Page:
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ISSUE 120 VOL 19 PUBLISHED 4/27/2007

Earth Day motivates

By April Wright
Variety Editor

Friday, April 27, 2007

On this year’'s Earth Day, some are strongly tempted to remain complacent. This year has already seen some great victories for those concerned with environmental health. The International Panel on Climate Change (IPCC) has published their fourth assessment on climate change, concluding that the world is indeed getting warmer and that humans are the most likely culprits. The Environmental Protection Agency (EPA) was just handed, by the Supreme Court, the responsibility of regulating carbon dioxide emissions, giving them the power to minimize an important greenhouse gas.

The IPCC report is the synthesis of the work of many researchers across the world. The report states that the world is getting warmer, especially in the Arctic, and that this is most likely due to human activities. This confirms that this could have significant impacts on the natural landscape and weather patterns of the world.

It would be easy to rest on our laurels, and say that the IPCC has validated global warming, and the EPA can now fix it, so the burden is off of our shoulders as individuals. It would be easy to absolve ourselves of personal responsibility and to wait for new regulations to tell us what to do.

But that’'s a bad idea. A report just came out saying that global warming exists and there is 90 percent likelihood that humans influence the globe. When there’s a 90 percent chance of rain, you don't wait for the government to hand you an umbrella, do you? It will take the EPA a long time to jump through all the flaming hoops that will inevitably be put up by industry in order to regulate carbon dioxide. And even then, the regulations will probably be heavily watered down. We can’t afford to be complacent. We’re all still personally responsible for what happens to this planet. On this holiday, it’s important to remember that the little things we can all do to make our own lives greener add up to make a big difference.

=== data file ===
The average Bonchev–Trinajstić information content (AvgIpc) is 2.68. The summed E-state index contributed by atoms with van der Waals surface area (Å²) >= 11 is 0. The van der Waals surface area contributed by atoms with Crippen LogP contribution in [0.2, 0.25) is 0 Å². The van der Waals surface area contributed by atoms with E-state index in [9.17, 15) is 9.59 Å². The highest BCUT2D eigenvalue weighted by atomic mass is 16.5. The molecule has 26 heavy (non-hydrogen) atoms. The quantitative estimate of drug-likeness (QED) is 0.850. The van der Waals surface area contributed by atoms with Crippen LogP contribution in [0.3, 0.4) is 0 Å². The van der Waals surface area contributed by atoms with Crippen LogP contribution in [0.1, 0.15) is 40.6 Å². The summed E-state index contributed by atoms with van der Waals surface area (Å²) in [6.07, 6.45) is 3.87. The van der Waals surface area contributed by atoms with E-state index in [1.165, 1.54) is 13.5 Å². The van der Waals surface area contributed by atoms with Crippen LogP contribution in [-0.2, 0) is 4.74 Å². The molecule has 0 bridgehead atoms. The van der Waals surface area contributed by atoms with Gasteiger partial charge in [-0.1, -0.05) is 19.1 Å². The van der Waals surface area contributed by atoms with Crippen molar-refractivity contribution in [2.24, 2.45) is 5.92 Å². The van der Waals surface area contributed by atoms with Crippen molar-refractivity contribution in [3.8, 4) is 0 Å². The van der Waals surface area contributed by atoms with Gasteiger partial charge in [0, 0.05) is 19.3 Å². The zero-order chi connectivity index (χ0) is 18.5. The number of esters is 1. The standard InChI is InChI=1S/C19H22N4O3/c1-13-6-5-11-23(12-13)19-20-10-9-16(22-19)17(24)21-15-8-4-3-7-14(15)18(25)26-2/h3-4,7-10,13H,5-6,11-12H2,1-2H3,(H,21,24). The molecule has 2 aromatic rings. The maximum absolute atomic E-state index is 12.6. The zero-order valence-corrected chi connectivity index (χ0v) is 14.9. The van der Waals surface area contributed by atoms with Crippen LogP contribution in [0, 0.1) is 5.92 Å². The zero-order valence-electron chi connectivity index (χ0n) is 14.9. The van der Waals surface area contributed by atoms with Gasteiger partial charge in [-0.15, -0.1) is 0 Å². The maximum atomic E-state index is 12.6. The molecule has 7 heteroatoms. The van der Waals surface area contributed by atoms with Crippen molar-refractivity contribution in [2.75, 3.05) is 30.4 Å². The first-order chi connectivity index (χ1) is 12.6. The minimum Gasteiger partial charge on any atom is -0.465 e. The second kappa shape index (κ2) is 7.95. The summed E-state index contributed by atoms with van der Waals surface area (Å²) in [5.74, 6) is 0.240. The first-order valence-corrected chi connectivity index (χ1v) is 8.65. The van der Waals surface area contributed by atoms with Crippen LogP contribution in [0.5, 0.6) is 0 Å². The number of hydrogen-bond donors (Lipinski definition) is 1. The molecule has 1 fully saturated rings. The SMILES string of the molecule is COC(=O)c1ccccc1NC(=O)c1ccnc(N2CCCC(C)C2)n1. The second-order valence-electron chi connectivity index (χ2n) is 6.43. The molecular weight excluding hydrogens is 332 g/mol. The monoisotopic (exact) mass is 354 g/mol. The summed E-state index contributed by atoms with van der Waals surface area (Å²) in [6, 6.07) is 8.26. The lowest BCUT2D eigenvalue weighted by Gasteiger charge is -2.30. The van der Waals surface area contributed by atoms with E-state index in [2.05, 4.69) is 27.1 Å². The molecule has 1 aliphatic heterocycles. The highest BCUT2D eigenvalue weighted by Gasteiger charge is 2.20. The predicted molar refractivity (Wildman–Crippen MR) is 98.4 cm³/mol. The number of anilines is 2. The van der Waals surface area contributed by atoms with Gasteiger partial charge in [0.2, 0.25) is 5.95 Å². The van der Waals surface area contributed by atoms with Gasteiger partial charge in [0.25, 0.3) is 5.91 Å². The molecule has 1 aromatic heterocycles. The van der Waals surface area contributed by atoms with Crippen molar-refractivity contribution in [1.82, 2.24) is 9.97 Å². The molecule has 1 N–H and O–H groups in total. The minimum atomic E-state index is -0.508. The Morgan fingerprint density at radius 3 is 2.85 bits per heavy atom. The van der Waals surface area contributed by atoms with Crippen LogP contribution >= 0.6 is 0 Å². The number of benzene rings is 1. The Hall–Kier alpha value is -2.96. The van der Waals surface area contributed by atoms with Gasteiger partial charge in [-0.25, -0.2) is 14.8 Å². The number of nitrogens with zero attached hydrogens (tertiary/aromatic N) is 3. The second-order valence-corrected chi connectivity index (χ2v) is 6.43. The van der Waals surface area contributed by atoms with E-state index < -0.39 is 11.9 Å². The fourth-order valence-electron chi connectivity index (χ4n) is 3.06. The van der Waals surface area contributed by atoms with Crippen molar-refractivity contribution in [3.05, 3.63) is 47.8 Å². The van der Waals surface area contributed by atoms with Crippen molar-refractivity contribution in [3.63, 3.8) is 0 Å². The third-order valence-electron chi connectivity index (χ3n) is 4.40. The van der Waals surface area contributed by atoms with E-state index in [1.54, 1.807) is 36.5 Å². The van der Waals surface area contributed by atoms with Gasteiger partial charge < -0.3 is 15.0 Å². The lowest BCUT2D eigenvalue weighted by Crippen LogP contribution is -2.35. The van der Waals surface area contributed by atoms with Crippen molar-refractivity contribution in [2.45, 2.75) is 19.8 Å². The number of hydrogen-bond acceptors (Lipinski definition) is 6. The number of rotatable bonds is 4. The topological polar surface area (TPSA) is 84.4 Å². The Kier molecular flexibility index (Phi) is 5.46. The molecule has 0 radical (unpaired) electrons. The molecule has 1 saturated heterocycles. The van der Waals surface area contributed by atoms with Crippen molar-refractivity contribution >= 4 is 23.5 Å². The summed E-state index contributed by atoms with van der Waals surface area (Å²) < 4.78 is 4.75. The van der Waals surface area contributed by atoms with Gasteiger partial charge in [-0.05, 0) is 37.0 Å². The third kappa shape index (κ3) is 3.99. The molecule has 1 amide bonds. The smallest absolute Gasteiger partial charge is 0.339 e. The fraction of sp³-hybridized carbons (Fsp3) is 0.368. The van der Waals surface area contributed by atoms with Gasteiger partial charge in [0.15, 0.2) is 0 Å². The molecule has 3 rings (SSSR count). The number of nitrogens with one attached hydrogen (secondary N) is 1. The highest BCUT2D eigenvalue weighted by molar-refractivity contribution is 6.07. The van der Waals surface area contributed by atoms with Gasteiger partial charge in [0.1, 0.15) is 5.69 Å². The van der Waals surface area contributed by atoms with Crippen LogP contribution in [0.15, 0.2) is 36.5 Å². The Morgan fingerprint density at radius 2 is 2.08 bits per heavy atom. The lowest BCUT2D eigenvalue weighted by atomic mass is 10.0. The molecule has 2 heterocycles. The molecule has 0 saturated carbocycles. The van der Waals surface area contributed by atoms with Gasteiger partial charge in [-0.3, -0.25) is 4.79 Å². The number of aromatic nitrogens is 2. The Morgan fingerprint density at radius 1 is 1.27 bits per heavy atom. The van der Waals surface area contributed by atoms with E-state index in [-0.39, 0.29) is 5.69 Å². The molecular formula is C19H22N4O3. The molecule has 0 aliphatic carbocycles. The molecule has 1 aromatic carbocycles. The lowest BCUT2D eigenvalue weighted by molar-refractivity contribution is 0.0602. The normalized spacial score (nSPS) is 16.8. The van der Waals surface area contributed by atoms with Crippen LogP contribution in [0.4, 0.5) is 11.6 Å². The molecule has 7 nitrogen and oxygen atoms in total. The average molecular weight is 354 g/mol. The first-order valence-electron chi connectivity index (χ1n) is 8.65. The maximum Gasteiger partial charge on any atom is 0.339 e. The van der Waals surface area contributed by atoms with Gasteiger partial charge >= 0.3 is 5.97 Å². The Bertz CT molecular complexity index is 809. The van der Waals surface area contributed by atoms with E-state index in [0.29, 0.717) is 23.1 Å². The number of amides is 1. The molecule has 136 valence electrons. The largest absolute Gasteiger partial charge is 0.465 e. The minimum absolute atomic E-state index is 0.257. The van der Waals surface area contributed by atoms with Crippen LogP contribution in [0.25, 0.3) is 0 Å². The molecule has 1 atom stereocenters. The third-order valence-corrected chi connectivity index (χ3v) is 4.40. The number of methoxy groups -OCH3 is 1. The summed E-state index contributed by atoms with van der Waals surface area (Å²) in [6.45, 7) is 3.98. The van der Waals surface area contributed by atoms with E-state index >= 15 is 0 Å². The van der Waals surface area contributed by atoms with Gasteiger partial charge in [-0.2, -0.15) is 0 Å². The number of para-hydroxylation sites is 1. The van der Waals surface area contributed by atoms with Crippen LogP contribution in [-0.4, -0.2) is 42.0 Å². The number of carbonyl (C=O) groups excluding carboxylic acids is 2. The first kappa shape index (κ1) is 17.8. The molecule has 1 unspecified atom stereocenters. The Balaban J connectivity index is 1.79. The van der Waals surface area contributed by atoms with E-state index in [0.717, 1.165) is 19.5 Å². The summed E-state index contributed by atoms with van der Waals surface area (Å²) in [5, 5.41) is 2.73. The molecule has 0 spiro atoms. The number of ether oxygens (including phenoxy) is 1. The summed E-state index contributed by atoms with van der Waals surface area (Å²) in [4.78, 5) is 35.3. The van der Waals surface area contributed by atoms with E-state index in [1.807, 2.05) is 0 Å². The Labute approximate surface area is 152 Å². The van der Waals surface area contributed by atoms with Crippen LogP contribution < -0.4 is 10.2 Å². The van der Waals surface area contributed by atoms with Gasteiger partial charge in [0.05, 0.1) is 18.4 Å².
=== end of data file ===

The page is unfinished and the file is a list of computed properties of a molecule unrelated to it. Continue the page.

As college students, we’re particularly lucky to be living in a situation that offers a lot of chances to conserve resources and help fight global warming. The IPCC report identified that anthropogenic carbon dioxide emissions are important in global warming. You’ve all heard it before, but walking into town, unplugging unused electronics and bringing a hand towel with you when you wash your hands will all help minimize carbon dioxide emissions. We don’t need an EPA mandate to tell us that.

Other environmental prospects loom on the horizon as well. The 2007 Farm Bill has been shifting more towards conservation over the years, reflecting the public’s growing concern with environmental issues. The Farm Bill could be altered to better serve the environment by encouraging sustainable agriculture and making provisions for closer monitoring of the environmental impact of farming. At the risk of sounding cliché or naïve, it is important to participate in the government by being educated and writing to your local representatives about important legislation.

This Earth Day, we have plenty of reasons to celebrate. But a reason to celebrate isn't a reason to get soft. It’s not a reason to forget our personal responsibilities to be stewards of the environment and to ensure that our generation isn'’t the last to have a planet left to enjoy.

Variety Editor April Wright is a sophomore from Eagan, Minn. She majors in English and in biology.

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